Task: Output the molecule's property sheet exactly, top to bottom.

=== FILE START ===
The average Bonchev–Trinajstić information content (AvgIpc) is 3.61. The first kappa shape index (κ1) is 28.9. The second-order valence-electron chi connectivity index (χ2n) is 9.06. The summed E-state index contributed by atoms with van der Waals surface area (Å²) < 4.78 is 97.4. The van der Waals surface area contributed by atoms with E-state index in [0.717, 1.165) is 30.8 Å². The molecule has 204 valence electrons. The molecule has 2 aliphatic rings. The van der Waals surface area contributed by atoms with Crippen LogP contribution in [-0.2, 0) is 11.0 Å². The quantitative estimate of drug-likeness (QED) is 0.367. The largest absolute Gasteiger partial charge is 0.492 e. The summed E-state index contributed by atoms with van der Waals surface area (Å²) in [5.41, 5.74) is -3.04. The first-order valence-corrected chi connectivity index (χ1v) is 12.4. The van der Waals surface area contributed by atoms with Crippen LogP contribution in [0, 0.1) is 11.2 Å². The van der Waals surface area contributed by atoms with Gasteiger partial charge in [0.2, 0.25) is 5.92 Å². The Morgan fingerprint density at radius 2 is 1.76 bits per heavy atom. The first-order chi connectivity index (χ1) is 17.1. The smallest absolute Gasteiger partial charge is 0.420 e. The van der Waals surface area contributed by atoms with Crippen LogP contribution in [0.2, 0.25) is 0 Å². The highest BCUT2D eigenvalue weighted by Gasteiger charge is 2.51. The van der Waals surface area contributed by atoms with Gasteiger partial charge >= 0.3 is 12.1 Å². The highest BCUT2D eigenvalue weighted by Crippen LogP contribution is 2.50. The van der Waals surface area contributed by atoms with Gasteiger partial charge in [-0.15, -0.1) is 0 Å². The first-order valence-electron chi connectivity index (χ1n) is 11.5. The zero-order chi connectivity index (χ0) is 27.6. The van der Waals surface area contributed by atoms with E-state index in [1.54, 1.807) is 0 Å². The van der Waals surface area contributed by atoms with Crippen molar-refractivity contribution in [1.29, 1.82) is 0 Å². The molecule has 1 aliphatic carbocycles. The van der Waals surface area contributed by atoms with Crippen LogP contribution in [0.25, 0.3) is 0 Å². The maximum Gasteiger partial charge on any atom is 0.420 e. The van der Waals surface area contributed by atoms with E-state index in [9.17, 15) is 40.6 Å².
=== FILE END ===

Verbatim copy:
The average Bonchev–Trinajstić information content (AvgIpc) is 3.61. The first kappa shape index (κ1) is 28.9. The second-order valence-electron chi connectivity index (χ2n) is 9.06. The summed E-state index contributed by atoms with van der Waals surface area (Å²) < 4.78 is 97.4. The van der Waals surface area contributed by atoms with E-state index in [0.717, 1.165) is 30.8 Å². The molecule has 204 valence electrons. The molecule has 2 aliphatic rings. The van der Waals surface area contributed by atoms with Crippen LogP contribution in [-0.2, 0) is 11.0 Å². The quantitative estimate of drug-likeness (QED) is 0.367. The largest absolute Gasteiger partial charge is 0.492 e. The summed E-state index contributed by atoms with van der Waals surface area (Å²) in [5.41, 5.74) is -3.04. The first-order valence-corrected chi connectivity index (χ1v) is 12.4. The van der Waals surface area contributed by atoms with Crippen LogP contribution in [0, 0.1) is 11.2 Å². The van der Waals surface area contributed by atoms with Gasteiger partial charge in [0.2, 0.25) is 5.92 Å². The Morgan fingerprint density at radius 2 is 1.76 bits per heavy atom. The first-order chi connectivity index (χ1) is 17.1. The smallest absolute Gasteiger partial charge is 0.420 e. The van der Waals surface area contributed by atoms with Crippen LogP contribution in [0.2, 0.25) is 0 Å². The highest BCUT2D eigenvalue weighted by Gasteiger charge is 2.51. The van der Waals surface area contributed by atoms with Gasteiger partial charge >= 0.3 is 12.1 Å². The highest BCUT2D eigenvalue weighted by Crippen LogP contribution is 2.50. The van der Waals surface area contributed by atoms with Gasteiger partial charge in [-0.15, -0.1) is 0 Å². The first-order valence-electron chi connectivity index (χ1n) is 11.5. The zero-order chi connectivity index (χ0) is 27.6. The van der Waals surface area contributed by atoms with E-state index in [1.54, 1.807) is 0 Å². The van der Waals surface area contributed by atoms with Crippen molar-refractivity contribution in [1.29, 1.82) is 0 Å². The molecule has 1 aliphatic carbocycles. The van der Waals surface area contributed by atoms with Crippen LogP contribution in [0.25, 0.3) is 0 Å². The maximum Gasteiger partial charge on any atom is 0.420 e. The van der Waals surface area contributed by atoms with E-state index in [9.17, 15) is 40.6 Å².